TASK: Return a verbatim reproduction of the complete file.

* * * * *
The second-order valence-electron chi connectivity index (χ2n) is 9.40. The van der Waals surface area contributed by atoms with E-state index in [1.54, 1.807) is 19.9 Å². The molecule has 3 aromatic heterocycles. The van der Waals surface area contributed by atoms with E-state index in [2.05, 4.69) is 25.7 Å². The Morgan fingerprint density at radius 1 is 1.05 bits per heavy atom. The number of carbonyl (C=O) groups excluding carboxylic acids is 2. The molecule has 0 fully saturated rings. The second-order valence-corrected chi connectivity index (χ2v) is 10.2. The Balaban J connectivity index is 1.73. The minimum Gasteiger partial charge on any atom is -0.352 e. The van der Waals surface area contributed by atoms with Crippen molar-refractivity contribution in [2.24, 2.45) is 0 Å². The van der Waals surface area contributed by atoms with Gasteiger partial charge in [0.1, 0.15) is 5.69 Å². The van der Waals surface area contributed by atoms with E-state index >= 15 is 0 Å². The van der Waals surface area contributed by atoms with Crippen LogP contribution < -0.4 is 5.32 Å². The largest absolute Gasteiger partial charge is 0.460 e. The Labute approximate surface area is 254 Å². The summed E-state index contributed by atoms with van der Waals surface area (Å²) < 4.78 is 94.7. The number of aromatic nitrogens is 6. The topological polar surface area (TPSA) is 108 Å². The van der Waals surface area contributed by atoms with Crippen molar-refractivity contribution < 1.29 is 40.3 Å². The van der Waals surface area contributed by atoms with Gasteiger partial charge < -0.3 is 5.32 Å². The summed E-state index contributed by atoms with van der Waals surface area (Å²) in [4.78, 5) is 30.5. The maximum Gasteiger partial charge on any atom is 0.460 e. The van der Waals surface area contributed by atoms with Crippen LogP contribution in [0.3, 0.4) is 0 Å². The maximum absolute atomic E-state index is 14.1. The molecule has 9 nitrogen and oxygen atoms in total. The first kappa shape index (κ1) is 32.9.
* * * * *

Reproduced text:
The second-order valence-electron chi connectivity index (χ2n) is 9.40. The van der Waals surface area contributed by atoms with E-state index in [1.54, 1.807) is 19.9 Å². The molecule has 3 aromatic heterocycles. The van der Waals surface area contributed by atoms with E-state index in [2.05, 4.69) is 25.7 Å². The Morgan fingerprint density at radius 1 is 1.05 bits per heavy atom. The number of carbonyl (C=O) groups excluding carboxylic acids is 2. The molecule has 0 fully saturated rings. The second-order valence-corrected chi connectivity index (χ2v) is 10.2. The Balaban J connectivity index is 1.73. The minimum Gasteiger partial charge on any atom is -0.352 e. The van der Waals surface area contributed by atoms with Crippen molar-refractivity contribution in [2.24, 2.45) is 0 Å². The van der Waals surface area contributed by atoms with Gasteiger partial charge in [0.1, 0.15) is 5.69 Å². The van der Waals surface area contributed by atoms with E-state index >= 15 is 0 Å². The van der Waals surface area contributed by atoms with Crippen LogP contribution < -0.4 is 5.32 Å². The largest absolute Gasteiger partial charge is 0.460 e. The Labute approximate surface area is 254 Å². The summed E-state index contributed by atoms with van der Waals surface area (Å²) < 4.78 is 94.7. The number of aromatic nitrogens is 6. The topological polar surface area (TPSA) is 108 Å². The van der Waals surface area contributed by atoms with Crippen molar-refractivity contribution < 1.29 is 40.3 Å². The van der Waals surface area contributed by atoms with Gasteiger partial charge < -0.3 is 5.32 Å². The summed E-state index contributed by atoms with van der Waals surface area (Å²) in [4.78, 5) is 30.5. The maximum Gasteiger partial charge on any atom is 0.460 e. The van der Waals surface area contributed by atoms with Crippen LogP contribution in [0.3, 0.4) is 0 Å². The maximum absolute atomic E-state index is 14.1. The molecule has 9 nitrogen and oxygen atoms in total. The first kappa shape index (κ1) is 32.9.